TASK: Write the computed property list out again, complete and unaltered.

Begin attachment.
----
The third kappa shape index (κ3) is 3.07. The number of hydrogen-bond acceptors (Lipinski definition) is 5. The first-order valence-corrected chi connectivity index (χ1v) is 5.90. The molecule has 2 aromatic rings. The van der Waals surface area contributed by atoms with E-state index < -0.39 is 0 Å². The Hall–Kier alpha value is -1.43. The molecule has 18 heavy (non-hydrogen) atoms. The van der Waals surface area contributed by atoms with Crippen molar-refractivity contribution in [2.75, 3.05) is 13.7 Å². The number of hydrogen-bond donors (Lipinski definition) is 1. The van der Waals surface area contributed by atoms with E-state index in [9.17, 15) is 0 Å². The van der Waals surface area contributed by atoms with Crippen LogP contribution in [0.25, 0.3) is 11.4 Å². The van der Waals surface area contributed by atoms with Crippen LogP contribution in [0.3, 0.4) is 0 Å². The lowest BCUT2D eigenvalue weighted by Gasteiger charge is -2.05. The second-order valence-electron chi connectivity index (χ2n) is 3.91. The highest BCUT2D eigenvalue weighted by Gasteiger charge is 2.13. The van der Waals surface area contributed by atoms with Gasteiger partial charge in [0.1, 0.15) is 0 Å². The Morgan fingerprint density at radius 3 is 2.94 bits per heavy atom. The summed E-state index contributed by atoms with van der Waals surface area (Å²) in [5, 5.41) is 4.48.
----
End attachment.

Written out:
The third kappa shape index (κ3) is 3.07. The number of hydrogen-bond acceptors (Lipinski definition) is 5. The first-order valence-corrected chi connectivity index (χ1v) is 5.90. The molecule has 2 aromatic rings. The van der Waals surface area contributed by atoms with E-state index < -0.39 is 0 Å². The Hall–Kier alpha value is -1.43. The molecule has 18 heavy (non-hydrogen) atoms. The van der Waals surface area contributed by atoms with Crippen molar-refractivity contribution in [2.75, 3.05) is 13.7 Å². The number of hydrogen-bond donors (Lipinski definition) is 1. The van der Waals surface area contributed by atoms with E-state index in [9.17, 15) is 0 Å². The van der Waals surface area contributed by atoms with Crippen LogP contribution in [0.25, 0.3) is 11.4 Å². The van der Waals surface area contributed by atoms with Crippen LogP contribution in [0.3, 0.4) is 0 Å². The lowest BCUT2D eigenvalue weighted by Gasteiger charge is -2.05. The second-order valence-electron chi connectivity index (χ2n) is 3.91. The highest BCUT2D eigenvalue weighted by Gasteiger charge is 2.13. The van der Waals surface area contributed by atoms with Gasteiger partial charge in [0.1, 0.15) is 0 Å². The Morgan fingerprint density at radius 3 is 2.94 bits per heavy atom. The summed E-state index contributed by atoms with van der Waals surface area (Å²) in [5, 5.41) is 4.48.